Armed with pamphlets and fired up with protest songs, constituents of Ann Arbor rallied together to express discontent with the City Place housing site plan and development agreement on South Fifth Avenue at Monday’s city council meeting.
“You have no voice, council’s made the choice,” sang audience members, despite Mayor Hieftje’s pleas for order.
“Development goes marching on,” the crowd continued.
Other manifestations of public dissatisfaction included resident Mozhagn Savabieasfahani’s emotion-laden speech about the demolition of seven historic homes that would result from the development plans.
The proposed development plans, projected to cost $20 to $22 million by developer Alex de Parry, will consist of two apartment buildings with a total of 144 bedrooms that will take the place of the historic houses currently located between 407-433 South Fifth Avenue.
“You take out seven magnificent, beautiful buildings, ripping them out from the heart of our town … it’s despicable,” Savabieasfahani said.
Savabieasfahani, along with other residents, came to the meeting to call for a moratorium on the development plans.
“We don’t want these buildings taken out,” Savabieasfahani said. “It’s a part of the history of this town. It’s a part of something the young people should know about.”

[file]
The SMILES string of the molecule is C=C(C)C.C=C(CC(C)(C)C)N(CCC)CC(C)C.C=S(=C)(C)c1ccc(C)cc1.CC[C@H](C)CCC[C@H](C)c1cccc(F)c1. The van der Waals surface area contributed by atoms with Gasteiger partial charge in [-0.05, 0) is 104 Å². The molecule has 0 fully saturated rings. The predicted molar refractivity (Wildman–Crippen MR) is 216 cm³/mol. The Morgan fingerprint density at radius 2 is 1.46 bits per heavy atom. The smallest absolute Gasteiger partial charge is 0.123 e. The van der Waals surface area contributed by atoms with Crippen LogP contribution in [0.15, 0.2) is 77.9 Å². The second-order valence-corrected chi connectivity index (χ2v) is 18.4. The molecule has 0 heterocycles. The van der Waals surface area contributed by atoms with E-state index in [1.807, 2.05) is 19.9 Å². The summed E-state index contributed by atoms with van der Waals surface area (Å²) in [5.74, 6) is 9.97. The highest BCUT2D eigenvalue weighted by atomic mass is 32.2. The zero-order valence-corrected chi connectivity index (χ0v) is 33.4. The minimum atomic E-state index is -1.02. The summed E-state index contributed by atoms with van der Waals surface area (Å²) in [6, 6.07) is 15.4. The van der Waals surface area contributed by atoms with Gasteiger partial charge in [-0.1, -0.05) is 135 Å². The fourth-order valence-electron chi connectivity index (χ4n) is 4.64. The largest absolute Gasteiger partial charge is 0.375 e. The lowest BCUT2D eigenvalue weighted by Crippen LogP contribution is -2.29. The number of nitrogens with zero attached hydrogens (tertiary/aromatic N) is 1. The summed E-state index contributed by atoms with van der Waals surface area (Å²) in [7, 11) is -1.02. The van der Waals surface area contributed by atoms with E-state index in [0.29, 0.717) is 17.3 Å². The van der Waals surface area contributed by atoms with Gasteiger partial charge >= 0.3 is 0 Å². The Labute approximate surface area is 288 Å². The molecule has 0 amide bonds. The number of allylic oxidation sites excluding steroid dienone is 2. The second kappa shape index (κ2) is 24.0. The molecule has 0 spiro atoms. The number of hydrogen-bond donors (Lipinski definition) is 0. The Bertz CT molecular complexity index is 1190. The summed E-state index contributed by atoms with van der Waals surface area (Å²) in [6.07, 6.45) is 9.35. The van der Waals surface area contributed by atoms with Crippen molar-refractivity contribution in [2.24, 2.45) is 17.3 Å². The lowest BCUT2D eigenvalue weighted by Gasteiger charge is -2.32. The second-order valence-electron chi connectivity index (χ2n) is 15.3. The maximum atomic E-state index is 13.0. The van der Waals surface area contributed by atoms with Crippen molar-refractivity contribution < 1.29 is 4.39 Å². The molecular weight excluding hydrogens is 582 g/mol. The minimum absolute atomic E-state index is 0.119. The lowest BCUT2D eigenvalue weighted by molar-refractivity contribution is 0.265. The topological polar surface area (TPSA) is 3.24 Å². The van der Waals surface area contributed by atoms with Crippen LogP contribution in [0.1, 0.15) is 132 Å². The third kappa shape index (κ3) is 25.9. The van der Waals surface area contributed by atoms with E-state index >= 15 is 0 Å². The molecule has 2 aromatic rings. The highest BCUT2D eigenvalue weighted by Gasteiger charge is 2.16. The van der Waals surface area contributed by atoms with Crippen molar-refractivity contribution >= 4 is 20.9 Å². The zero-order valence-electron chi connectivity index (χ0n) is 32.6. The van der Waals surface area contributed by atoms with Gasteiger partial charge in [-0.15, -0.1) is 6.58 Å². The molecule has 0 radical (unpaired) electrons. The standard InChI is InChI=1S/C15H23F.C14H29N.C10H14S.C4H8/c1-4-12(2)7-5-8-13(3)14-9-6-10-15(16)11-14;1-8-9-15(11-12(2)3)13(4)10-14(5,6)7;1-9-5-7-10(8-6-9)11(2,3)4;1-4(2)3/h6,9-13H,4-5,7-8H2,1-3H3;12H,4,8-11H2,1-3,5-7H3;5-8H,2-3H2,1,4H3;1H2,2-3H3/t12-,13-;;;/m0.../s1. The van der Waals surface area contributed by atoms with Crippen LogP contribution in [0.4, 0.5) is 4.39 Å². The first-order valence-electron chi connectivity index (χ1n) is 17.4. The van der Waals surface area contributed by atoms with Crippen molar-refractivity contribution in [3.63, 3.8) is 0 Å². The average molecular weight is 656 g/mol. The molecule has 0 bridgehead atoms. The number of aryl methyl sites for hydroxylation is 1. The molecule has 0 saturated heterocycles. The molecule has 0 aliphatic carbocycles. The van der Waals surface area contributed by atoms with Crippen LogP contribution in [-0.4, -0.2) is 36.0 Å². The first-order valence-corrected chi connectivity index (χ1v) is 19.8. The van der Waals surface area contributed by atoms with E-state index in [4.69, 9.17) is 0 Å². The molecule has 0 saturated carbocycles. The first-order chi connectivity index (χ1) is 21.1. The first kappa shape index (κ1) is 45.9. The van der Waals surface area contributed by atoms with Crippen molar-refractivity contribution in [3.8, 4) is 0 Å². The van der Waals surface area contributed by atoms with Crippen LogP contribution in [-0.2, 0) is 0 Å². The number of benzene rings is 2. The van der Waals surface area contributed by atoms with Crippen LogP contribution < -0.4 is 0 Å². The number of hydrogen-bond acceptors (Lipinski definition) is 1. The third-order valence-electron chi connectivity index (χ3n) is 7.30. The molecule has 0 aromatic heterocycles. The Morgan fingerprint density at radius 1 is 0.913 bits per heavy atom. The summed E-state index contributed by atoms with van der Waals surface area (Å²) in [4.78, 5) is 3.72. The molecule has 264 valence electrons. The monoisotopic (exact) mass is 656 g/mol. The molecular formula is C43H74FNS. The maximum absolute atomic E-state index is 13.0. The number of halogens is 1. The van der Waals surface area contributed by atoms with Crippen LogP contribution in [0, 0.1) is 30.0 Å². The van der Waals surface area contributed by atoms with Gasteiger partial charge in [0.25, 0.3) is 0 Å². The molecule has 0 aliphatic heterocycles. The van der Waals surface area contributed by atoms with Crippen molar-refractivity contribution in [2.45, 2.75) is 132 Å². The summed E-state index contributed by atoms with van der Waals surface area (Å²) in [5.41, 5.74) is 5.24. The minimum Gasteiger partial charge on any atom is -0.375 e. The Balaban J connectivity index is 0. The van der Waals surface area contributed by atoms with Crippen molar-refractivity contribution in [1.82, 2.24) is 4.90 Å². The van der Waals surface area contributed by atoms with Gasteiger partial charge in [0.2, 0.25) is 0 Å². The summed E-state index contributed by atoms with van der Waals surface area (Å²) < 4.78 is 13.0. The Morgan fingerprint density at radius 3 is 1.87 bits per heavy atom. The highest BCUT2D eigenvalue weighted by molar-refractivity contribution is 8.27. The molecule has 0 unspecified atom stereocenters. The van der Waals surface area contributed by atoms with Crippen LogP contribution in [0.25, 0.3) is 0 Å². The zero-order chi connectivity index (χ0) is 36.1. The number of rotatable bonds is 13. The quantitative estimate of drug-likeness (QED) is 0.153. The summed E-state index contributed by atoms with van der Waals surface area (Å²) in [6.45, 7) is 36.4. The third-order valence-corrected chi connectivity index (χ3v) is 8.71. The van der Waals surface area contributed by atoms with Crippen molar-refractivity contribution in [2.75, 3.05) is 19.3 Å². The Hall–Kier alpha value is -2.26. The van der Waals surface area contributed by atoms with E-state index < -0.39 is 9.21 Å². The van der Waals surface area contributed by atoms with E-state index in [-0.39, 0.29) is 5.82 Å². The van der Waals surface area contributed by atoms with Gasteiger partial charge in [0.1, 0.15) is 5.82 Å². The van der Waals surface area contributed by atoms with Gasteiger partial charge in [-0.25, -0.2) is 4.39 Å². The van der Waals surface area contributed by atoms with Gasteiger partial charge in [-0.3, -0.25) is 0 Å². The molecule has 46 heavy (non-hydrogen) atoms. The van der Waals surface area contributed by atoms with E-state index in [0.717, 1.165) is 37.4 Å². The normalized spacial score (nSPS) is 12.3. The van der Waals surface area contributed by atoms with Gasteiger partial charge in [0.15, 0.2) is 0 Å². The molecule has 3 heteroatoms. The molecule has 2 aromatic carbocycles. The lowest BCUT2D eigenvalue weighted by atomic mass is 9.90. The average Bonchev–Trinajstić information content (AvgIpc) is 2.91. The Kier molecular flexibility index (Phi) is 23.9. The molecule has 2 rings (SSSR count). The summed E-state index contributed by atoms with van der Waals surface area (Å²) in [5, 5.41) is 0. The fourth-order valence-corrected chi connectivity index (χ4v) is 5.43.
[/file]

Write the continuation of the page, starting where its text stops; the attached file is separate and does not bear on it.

Supporters of the moratorium resolution have made strides to broadcast their views. Resident Hugh Sonk suggested turning to social networking sites to urge fellow Ann Arbor residents and University alumni in preserving the historic houses on South Fifth Avenue.
“Using the Obama model of social-networking sites, we can inexpensively reach mass numbers of Michigan alumni to support our cause,” Sonk said. “This broad community concern of the character of this town is in jeopardy and we must take steps to prevent irreversible damage to the town we love.”
Ann Arbor City Councilmember Sandi Smith (D–Ward 2) voiced her approval to delay the site plan proposal because of dissent from both concerned citizens and frustrated site planners. Smith believed that more time would create a plan that could accommodate both sides.
“There have been a lot of hurt feelings — people have been very upset by this proposal and going forward — I think this gives them an opportunity to see if there’s some way to making something good out of it,” Smith said. “There’s an opportunity here to come up with something that is palatable for both sides.”
City Council voted unanimously to postpone consideration on the site plan until the second monthly meeting in January 2010.
The City Place project was first introduced at a Planning Commission meeting in August 2007. Since then, the plan has been reshaped by developers and the Planning Commission numerous times, but has yet to be approved by City Council.